Just like running marathons, triathlon is something that found me. After my first race, (formerly) Livestrong Austin Marathon, I knew only one other person who had completed a race of that distance and was still very alone in my new interest. At 22, that wasn’t something on my peer group’s radar.
On Saturday, we gathered with three of our closest friends and trekked from Houston to Dallas for the Metro PCS Dallas Marathon and Half Marathon. I’ve been to Dallas more than a couple of times in my life, and well, it’s Dallas. So I don’t have nearly as much to say as I did about the Marine Corps Marathon in Washington D.C..
But! I will say that if you’re making your way from Houston to Dallas, I highly recommend stopping off for lunch in Leona, Texas at The Pecan Grove Cafe. The teeny tiny town only has one hundred and eighty people, and we were surprised how downright delicious their only lunch restaurant turned out to be. Best dream bar of my life!
The race expo had all of the usual vendors there, and the guys couldn’t even find a hat that suited their needs. We grabbed a coupon to Luke’s Locker and drove to the one in Colleyville, where we stayed the night with our friend’s parents.
My friend’s mom made a super cute sign for the race evoking everyone’s inner Jimmy Fallon.
I already went into detail about my Halloweekend, but information about the Marine Corps Marathon from the weekend prior had been sitting half done in my drafts. Whoops! We flew out to Washington D.C. on a Friday and were back the following Monday afternoon. We didn’t have near enough time to see all of the things we wanted to see or go to all of the places that we wanted to go, namely because we needed to stay rested prior to the race and Mark was definitely exhausted after the race as well.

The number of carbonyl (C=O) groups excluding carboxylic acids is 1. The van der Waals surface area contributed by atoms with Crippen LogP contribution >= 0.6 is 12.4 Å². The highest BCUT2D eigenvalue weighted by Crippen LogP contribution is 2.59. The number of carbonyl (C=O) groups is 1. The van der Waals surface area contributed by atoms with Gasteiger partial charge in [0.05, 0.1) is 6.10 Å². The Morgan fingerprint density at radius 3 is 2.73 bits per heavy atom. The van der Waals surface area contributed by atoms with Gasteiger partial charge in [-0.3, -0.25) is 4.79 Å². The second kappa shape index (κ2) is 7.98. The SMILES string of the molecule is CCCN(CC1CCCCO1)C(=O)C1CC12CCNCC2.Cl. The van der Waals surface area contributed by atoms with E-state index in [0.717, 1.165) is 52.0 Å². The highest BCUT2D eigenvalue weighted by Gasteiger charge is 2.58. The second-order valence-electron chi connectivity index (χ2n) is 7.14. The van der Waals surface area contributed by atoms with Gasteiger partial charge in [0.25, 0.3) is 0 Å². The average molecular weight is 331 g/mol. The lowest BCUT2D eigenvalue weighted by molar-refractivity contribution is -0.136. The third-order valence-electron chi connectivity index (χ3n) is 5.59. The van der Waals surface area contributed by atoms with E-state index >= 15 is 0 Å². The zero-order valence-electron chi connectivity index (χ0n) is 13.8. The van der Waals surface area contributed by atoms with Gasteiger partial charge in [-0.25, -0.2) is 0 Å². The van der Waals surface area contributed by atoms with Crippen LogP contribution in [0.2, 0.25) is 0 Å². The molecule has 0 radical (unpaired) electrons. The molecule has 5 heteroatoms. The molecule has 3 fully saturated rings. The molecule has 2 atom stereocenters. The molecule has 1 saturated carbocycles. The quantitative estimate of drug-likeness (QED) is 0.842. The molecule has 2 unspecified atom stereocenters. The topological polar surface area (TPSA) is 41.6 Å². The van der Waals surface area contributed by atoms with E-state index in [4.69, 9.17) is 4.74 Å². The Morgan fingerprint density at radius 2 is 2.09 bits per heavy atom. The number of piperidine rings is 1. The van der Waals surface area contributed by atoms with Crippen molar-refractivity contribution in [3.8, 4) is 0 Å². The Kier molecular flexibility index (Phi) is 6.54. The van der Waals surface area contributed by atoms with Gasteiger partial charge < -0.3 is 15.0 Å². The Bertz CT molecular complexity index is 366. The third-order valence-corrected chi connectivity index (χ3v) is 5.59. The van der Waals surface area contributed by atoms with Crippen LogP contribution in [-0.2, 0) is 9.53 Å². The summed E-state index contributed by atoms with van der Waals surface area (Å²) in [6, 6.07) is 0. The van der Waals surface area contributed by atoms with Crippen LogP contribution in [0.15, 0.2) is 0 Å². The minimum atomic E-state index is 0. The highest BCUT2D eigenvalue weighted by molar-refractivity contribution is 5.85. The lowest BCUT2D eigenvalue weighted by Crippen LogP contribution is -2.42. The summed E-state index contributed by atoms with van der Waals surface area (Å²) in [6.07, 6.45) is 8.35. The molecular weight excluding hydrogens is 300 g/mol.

The journey didn’t start with the list. It started with a hangover. It was the day after my 22nd birthday and the primary gifts I received for that one were a cookie cake, a few failures, and a dash of embarrassment. We’ve all been there.
This time it was different. Everything aligned in just the wrong way, all the wrong things happened, and I didn’t like the way it rubbed me. The journey started with a declaration of desperation: no more drinking for
a month–no—a year. And I’ll find other ways to have fun. It’s as simple as that.
After a month of no longer working at the bar, my house was cleaned, my yard was trimmed, I had been journaling the heck out of how I felt about the whole ordeal and I was sleeping outside in the hammock during my son’s naps. I was unemployed, waiting for the fall semester to begin, and I was bored. Boy was I bored. I was ready for something more. Anything more. I didn’t even know where to start.
So I started at the gym. A lot. I was going nearly every day when one day I ran into a couple of my old bar regulars, Mike and Mark. Mark had lost tons of weight, I didn’t even recognize him. He said he was training for a marathon, and I was impressed. I had started running when my son was born, and always thought the “eventual” goal would be to run a marathon.
I went home that night and didn’t like the idea that another person that I know was going to achieve a goal of mine before I was. I then did some research, picked a race, charged it to a credit card (hey, I said I wasn’t working) and although I didn’t write it down yet, I started training to
1. Run a marathon.